APLN member Professor Trevor Findlay, Principal Fellow at the School of Social and Political Sciences at the University of Melbourne spoke on the deal’s implications for global nuclear governance at the Australian Institute of International Affairs.
The AUKUS trilateral defence technology partnership between Australia, the United Kingdom and the United States promises key technological benefits for Australia — in cyber capabilities, artificial intelligence, and quantum computing. The most controversial proposal is for Australia to acquire nuclear-powered submarines. If the plan is realised, Australia would become the first non-nuclear weapon state to acquire such a capability.
The proposal raises questions about Australia’s international commitments to nuclear non-proliferation, nuclear safety and nuclear security. It also has implications for the global norms, treaties and practices governing each of these fields.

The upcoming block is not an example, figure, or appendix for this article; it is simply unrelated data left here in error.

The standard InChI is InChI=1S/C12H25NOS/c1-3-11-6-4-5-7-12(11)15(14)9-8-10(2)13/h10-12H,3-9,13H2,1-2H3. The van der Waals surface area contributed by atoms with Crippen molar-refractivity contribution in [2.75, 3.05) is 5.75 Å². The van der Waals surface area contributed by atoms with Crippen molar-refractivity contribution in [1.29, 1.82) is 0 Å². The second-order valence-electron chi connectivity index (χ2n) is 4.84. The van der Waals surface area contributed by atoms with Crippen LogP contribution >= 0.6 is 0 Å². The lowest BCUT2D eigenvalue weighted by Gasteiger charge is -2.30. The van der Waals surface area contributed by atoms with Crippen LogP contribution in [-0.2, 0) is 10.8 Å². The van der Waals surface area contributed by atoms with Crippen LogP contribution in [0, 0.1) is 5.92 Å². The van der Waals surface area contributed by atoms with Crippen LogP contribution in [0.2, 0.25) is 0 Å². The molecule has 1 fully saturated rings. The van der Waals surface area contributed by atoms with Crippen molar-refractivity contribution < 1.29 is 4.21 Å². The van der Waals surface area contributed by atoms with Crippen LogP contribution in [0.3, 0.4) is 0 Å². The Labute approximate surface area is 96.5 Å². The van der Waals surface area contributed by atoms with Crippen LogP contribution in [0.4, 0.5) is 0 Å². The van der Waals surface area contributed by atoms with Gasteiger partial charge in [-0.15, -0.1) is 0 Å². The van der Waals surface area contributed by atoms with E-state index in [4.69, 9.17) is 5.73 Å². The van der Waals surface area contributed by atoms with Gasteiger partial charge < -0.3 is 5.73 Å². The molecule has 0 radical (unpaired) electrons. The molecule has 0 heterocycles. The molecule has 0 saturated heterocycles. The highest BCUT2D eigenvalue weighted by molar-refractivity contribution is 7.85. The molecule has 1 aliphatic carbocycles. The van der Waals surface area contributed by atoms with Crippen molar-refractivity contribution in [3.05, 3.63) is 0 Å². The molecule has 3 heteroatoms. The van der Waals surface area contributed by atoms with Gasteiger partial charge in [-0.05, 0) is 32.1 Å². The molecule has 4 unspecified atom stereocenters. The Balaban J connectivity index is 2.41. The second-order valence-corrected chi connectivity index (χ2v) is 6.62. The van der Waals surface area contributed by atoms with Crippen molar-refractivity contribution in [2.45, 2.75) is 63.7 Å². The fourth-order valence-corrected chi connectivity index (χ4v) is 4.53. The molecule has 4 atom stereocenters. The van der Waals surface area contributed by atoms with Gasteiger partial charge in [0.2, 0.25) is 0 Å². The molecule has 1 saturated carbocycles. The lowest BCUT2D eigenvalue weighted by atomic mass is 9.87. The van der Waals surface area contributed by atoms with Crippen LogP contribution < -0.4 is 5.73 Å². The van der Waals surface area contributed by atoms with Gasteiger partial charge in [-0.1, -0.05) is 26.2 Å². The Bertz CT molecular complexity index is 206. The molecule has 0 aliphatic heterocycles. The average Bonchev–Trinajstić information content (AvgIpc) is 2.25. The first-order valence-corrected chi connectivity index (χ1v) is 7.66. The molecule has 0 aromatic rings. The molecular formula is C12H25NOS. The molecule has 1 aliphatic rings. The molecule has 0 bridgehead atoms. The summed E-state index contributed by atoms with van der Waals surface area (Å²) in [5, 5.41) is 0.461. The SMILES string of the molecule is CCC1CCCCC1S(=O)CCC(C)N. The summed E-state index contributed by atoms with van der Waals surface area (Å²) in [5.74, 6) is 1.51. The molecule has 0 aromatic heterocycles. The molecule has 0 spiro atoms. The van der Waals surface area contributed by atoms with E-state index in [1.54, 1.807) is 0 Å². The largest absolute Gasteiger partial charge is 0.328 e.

The greatest impact is likely to be on the Nuclear Non-Proliferation Treaty (NPT), which aims to prevent nuclear weapons proliferation without interfering with states’ “inalienable right” to benefit from nuclear energy’s peaceful applications. To this end, it requires non-nuclear weapon states to declare all their nuclear material and tasks the International Atomic Energy Agency (IAEA) with verifying that none of it is used for military purposes. The use of highly enriched uranium by a non-nuclear weapon state for a non-explosive military purpose―submarine propulsion―outside of IAEA safeguards would be unprecedented. The full impact on the safeguards system, which Australia has long supported, is unknown at this stage, but Australia could be paving the way for other countries, such as Brazil, Iran and Pakistan, which have also expressed interest in acquiring nuclear-powered submarines.
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Image: Official U.S. Navy Page/Flickr